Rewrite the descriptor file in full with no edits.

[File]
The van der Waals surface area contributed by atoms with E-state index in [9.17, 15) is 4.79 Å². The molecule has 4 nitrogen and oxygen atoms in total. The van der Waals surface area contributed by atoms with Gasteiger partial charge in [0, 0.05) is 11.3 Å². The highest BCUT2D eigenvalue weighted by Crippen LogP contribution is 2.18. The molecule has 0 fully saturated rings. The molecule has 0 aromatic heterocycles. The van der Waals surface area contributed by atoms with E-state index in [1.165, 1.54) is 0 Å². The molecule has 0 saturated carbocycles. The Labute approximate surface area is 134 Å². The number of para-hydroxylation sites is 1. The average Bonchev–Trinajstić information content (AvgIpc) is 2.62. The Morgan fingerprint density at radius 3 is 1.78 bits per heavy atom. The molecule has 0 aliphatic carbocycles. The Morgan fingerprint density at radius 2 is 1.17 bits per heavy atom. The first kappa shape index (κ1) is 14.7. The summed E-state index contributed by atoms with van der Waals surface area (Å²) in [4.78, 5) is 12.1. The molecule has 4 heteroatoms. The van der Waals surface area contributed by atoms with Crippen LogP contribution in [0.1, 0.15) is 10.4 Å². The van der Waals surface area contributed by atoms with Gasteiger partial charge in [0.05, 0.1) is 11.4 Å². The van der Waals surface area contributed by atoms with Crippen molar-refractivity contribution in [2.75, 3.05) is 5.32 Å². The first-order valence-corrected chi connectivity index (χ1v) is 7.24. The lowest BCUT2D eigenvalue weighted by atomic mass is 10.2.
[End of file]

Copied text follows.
The van der Waals surface area contributed by atoms with E-state index in [9.17, 15) is 4.79 Å². The molecule has 4 nitrogen and oxygen atoms in total. The van der Waals surface area contributed by atoms with Gasteiger partial charge in [0, 0.05) is 11.3 Å². The highest BCUT2D eigenvalue weighted by Crippen LogP contribution is 2.18. The molecule has 0 fully saturated rings. The molecule has 0 aromatic heterocycles. The van der Waals surface area contributed by atoms with E-state index in [1.165, 1.54) is 0 Å². The molecule has 0 saturated carbocycles. The Labute approximate surface area is 134 Å². The number of para-hydroxylation sites is 1. The average Bonchev–Trinajstić information content (AvgIpc) is 2.62. The Morgan fingerprint density at radius 3 is 1.78 bits per heavy atom. The molecule has 0 aliphatic carbocycles. The Morgan fingerprint density at radius 2 is 1.17 bits per heavy atom. The first kappa shape index (κ1) is 14.7. The summed E-state index contributed by atoms with van der Waals surface area (Å²) in [4.78, 5) is 12.1. The molecule has 4 heteroatoms. The van der Waals surface area contributed by atoms with Crippen LogP contribution in [0.1, 0.15) is 10.4 Å². The van der Waals surface area contributed by atoms with Gasteiger partial charge in [0.05, 0.1) is 11.4 Å². The van der Waals surface area contributed by atoms with Crippen molar-refractivity contribution in [2.75, 3.05) is 5.32 Å². The first-order valence-corrected chi connectivity index (χ1v) is 7.24. The lowest BCUT2D eigenvalue weighted by atomic mass is 10.2.